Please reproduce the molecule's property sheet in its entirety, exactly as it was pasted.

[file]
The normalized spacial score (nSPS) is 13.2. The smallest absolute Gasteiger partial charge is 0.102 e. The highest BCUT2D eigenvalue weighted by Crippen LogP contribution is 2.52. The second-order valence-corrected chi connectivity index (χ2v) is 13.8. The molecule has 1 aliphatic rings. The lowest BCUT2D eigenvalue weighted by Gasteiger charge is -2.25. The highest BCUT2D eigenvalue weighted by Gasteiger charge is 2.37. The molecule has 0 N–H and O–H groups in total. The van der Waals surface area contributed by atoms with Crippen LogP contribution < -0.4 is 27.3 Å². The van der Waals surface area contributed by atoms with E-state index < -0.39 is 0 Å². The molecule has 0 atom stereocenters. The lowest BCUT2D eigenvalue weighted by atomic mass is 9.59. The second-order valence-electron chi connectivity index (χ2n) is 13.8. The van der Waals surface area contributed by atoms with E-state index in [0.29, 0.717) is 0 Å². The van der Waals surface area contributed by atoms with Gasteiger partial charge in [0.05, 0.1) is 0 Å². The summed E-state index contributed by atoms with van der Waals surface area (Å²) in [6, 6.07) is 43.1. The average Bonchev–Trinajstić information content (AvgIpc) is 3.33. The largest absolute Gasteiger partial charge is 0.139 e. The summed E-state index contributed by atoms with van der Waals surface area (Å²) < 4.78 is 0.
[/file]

The normalized spacial score (nSPS) is 13.2. The smallest absolute Gasteiger partial charge is 0.102 e. The highest BCUT2D eigenvalue weighted by Crippen LogP contribution is 2.52. The second-order valence-corrected chi connectivity index (χ2v) is 13.8. The molecule has 1 aliphatic rings. The lowest BCUT2D eigenvalue weighted by Gasteiger charge is -2.25. The highest BCUT2D eigenvalue weighted by Gasteiger charge is 2.37. The molecule has 0 N–H and O–H groups in total. The van der Waals surface area contributed by atoms with Crippen LogP contribution < -0.4 is 27.3 Å². The van der Waals surface area contributed by atoms with E-state index < -0.39 is 0 Å². The molecule has 0 atom stereocenters. The lowest BCUT2D eigenvalue weighted by atomic mass is 9.59. The second-order valence-electron chi connectivity index (χ2n) is 13.8. The van der Waals surface area contributed by atoms with E-state index in [0.29, 0.717) is 0 Å². The van der Waals surface area contributed by atoms with Gasteiger partial charge in [0.05, 0.1) is 0 Å². The summed E-state index contributed by atoms with van der Waals surface area (Å²) in [6, 6.07) is 43.1. The average Bonchev–Trinajstić information content (AvgIpc) is 3.33. The largest absolute Gasteiger partial charge is 0.139 e. The summed E-state index contributed by atoms with van der Waals surface area (Å²) < 4.78 is 0.